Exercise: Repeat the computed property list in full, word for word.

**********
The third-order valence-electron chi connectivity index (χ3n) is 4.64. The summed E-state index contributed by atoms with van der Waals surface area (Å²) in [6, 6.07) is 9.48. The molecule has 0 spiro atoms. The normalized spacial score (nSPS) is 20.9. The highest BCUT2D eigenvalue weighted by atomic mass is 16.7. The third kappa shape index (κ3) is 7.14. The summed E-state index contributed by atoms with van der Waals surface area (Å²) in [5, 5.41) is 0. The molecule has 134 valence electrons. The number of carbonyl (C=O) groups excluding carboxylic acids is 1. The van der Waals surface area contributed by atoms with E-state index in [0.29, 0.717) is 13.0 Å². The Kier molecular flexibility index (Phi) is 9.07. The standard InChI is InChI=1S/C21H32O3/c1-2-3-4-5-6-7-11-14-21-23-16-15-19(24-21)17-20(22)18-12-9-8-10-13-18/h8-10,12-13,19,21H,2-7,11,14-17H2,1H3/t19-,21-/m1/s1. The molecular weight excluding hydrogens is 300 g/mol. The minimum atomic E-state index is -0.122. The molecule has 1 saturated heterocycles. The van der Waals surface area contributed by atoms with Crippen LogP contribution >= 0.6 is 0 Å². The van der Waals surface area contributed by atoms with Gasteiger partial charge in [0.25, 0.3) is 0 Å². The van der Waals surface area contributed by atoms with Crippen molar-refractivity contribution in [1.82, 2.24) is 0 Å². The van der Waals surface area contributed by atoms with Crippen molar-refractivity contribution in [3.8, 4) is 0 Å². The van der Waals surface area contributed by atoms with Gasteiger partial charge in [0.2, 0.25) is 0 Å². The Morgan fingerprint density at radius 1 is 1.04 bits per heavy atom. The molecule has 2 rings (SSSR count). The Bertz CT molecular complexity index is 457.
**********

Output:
The third-order valence-electron chi connectivity index (χ3n) is 4.64. The summed E-state index contributed by atoms with van der Waals surface area (Å²) in [6, 6.07) is 9.48. The molecule has 0 spiro atoms. The normalized spacial score (nSPS) is 20.9. The highest BCUT2D eigenvalue weighted by atomic mass is 16.7. The third kappa shape index (κ3) is 7.14. The summed E-state index contributed by atoms with van der Waals surface area (Å²) in [5, 5.41) is 0. The molecule has 134 valence electrons. The number of carbonyl (C=O) groups excluding carboxylic acids is 1. The van der Waals surface area contributed by atoms with E-state index in [0.29, 0.717) is 13.0 Å². The Kier molecular flexibility index (Phi) is 9.07. The standard InChI is InChI=1S/C21H32O3/c1-2-3-4-5-6-7-11-14-21-23-16-15-19(24-21)17-20(22)18-12-9-8-10-13-18/h8-10,12-13,19,21H,2-7,11,14-17H2,1H3/t19-,21-/m1/s1. The molecular weight excluding hydrogens is 300 g/mol. The minimum atomic E-state index is -0.122. The molecule has 1 saturated heterocycles. The van der Waals surface area contributed by atoms with Crippen LogP contribution >= 0.6 is 0 Å². The van der Waals surface area contributed by atoms with Gasteiger partial charge in [0.25, 0.3) is 0 Å². The van der Waals surface area contributed by atoms with Crippen molar-refractivity contribution in [1.82, 2.24) is 0 Å². The van der Waals surface area contributed by atoms with Crippen molar-refractivity contribution in [3.8, 4) is 0 Å². The van der Waals surface area contributed by atoms with Gasteiger partial charge in [0.2, 0.25) is 0 Å². The Morgan fingerprint density at radius 1 is 1.04 bits per heavy atom. The molecule has 2 rings (SSSR count). The Bertz CT molecular complexity index is 457.